Storage Area Network (SAN) is a general term for an architecture that uses external storage devices to provide network storage for applications running on an enterprise-level network.
Typical applications that use a storage area network (SAN) are enterprise data warehousing and data mining applications, mail servers, and other high-availability applications.
Using a SAN allows you to locate the mission-critical data externally and administer it separately from the applications that process that data. This type of architecture originated in mainframe computing environments.
How SAN Works
SANs are typically hardware/software storage arrays running on dedicated subnets that combine a variety of disk technologies, including magnetic and optical disk storage, RAID technologies such as disk mirroring and disk striping, and tape backup resources. SANs generally use high-speed Fibre Channel technologies for interconnections between the SAN and a group of computers running an application. Fibre Channel is a high-speed direct connection technology that supports data transfer rates of up to 1 Gbps. Data I/O is performed using block transfer methods and involves directly attaching the application to the storage system.
SANs are typically used to centralize storage of data in an enterprise, which simplifies administration and backup of the data. SANs are often located near legacy mainframe computing environments but are gaining importance in distributed client/server environments as well. SANs are also used as remote storage and archival facilities connected to networks by high-speed Synchronous Optical Network (SONET) or OC-3 connections.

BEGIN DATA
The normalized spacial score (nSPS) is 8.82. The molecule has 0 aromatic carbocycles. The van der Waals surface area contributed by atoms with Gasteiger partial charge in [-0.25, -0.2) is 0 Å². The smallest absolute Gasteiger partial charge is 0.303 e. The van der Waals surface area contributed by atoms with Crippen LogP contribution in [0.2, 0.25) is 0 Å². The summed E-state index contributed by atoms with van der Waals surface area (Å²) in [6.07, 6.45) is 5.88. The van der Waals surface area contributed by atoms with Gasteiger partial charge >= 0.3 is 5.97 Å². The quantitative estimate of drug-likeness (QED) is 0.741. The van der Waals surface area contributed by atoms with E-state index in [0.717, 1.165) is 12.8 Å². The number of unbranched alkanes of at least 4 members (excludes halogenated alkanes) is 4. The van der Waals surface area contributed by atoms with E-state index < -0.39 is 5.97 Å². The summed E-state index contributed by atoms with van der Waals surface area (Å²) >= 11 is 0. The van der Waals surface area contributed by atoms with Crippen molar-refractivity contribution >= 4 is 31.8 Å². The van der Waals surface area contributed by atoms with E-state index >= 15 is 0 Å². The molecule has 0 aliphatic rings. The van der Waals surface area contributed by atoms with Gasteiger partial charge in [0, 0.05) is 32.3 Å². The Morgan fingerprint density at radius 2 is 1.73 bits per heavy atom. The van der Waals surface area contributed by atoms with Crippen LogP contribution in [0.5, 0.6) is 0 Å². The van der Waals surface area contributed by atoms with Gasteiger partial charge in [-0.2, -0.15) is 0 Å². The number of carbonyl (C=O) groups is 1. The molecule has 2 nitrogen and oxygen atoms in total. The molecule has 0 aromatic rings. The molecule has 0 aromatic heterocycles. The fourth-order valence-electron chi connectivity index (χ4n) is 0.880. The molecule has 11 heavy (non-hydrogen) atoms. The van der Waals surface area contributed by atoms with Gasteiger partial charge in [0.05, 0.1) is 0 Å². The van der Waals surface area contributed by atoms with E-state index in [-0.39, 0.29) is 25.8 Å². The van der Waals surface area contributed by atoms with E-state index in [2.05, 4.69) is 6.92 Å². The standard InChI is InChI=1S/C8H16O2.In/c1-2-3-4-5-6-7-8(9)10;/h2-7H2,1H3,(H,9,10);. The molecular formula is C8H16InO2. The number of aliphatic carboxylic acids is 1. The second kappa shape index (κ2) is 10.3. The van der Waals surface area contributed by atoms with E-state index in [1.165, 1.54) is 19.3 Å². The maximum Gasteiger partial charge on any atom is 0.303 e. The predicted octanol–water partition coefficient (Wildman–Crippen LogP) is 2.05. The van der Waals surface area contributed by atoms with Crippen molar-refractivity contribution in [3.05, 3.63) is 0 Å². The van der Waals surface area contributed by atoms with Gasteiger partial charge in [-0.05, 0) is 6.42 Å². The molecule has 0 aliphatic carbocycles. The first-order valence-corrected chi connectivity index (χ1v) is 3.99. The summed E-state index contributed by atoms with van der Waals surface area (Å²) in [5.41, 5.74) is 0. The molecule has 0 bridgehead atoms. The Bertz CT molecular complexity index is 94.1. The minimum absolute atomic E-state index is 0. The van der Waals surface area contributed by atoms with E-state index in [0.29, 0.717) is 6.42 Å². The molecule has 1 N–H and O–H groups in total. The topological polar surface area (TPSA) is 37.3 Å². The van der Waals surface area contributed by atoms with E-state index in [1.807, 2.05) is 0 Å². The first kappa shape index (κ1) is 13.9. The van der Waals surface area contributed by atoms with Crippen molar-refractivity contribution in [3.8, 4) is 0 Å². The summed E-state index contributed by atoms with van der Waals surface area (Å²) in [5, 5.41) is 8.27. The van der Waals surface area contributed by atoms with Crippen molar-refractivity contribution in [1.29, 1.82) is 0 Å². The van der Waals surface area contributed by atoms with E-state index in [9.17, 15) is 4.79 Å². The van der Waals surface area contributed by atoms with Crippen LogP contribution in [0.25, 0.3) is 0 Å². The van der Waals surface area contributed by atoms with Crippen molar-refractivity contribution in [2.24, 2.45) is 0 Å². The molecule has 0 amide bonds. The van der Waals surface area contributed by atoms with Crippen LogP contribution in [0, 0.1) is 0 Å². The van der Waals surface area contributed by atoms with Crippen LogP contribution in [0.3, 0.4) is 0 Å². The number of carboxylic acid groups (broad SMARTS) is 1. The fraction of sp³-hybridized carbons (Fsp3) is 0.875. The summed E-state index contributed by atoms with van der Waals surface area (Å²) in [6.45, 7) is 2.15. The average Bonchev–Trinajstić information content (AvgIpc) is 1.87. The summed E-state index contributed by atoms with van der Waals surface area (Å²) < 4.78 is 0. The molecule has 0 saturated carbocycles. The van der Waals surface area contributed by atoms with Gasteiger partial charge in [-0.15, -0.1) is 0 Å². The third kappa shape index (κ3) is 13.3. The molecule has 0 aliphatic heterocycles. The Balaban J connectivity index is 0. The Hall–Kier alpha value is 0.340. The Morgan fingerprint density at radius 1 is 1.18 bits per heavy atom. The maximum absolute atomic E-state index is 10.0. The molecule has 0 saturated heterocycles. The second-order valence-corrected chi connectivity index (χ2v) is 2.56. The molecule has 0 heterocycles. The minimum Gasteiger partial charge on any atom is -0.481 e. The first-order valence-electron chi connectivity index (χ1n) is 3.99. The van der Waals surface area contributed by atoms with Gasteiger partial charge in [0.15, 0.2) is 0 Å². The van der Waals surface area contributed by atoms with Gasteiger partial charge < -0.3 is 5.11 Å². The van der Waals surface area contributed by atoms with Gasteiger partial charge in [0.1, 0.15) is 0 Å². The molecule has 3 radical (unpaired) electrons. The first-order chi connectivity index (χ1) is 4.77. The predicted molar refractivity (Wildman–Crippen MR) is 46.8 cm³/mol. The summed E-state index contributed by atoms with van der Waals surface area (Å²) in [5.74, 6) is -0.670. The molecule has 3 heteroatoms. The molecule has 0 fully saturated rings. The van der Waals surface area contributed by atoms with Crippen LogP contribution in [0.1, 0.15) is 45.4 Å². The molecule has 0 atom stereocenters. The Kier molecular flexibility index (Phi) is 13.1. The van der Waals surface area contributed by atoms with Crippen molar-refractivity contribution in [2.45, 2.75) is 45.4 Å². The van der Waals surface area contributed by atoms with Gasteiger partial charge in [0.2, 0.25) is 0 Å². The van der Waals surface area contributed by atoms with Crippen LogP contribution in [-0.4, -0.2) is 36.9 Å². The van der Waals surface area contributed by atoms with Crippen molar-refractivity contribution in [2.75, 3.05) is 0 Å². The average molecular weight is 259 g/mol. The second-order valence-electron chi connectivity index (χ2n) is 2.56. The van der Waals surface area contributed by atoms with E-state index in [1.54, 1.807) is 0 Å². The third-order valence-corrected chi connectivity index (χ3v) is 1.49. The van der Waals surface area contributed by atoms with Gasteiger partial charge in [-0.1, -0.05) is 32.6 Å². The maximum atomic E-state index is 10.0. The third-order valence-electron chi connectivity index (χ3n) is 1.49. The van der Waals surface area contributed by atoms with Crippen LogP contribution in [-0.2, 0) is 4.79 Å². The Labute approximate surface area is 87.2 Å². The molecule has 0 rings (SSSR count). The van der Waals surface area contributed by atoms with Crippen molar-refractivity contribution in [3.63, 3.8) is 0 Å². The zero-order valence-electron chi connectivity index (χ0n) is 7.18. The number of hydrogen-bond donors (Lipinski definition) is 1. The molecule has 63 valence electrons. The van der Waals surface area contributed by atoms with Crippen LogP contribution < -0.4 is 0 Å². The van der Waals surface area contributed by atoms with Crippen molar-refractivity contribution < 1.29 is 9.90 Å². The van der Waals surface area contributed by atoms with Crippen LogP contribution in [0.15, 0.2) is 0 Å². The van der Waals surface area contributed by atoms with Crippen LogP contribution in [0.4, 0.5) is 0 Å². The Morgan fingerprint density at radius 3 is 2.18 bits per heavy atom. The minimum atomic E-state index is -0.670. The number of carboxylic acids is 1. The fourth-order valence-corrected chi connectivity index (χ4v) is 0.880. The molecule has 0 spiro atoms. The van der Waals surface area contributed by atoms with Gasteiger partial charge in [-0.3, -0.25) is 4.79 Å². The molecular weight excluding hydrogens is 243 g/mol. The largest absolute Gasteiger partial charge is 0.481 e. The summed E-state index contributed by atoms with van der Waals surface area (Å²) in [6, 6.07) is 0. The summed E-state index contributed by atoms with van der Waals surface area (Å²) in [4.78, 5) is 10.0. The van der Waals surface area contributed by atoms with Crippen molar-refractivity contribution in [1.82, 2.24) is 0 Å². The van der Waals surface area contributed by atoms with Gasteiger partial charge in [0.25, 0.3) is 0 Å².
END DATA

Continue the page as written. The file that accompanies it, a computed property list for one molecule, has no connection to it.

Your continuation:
Enterprise-level Storage Devices
It is easy to get confused by the various buzzwords relating to external enterprise-level storage devices because standards in this area have not been developed and ratified by standards bodies. Here are two other related storage system concepts:
- Network-attached storage (NAS): Involves data storage devices connected to computers using a standard network connection such as Ethernet. This is in contrast to SAN, in which a group of computers uses multipoint Fibre Channel technology. Another difference between NAS and SAN is that NAS involves the use of file servers similar to the Network File System (NFS) used in UNIX environments (from which the concept of NAS evolved), while SAN uses block-mode I/O for applications such as clustering and database access.
- Direct-attached storage (DAS): Involves a storage system connected to only a single computer using either Small Computer System Interface (SCSI) or Fibre Channel technology. DAS is usually the only solution if your servers are at different geographical locations around your enterprise or if the application that uses them can support only this form of storage – for example, Windows Clustering, which requires a shared SCSI bus.
Growth of SAN technology in the enterprise has been driven by demand but is limited by the lack of agreed-upon standards. The main body pushing for standards in this area is the Storage Networking Industry Association (SNIA), which has submitted its Simple Network Management Protocol (SNMP) Management Information Base (MIB) for SAN to the Internet Engineering Task Force (IETF) for consideration. Other groups pushing their own management interface solutions for SAN technology include Microsoft, with its Common Information Model (CIM) standard, and Sun Microsystems, with its StoreX initiative.
Data can be centrally located
Use a SAN if your data can be centrally located within your enterprise and if your application needs to access data directly using block transfers instead of using shared files. Use NAS if your data needs to be shared between different operating system platforms or for file-based applications such as Web servers.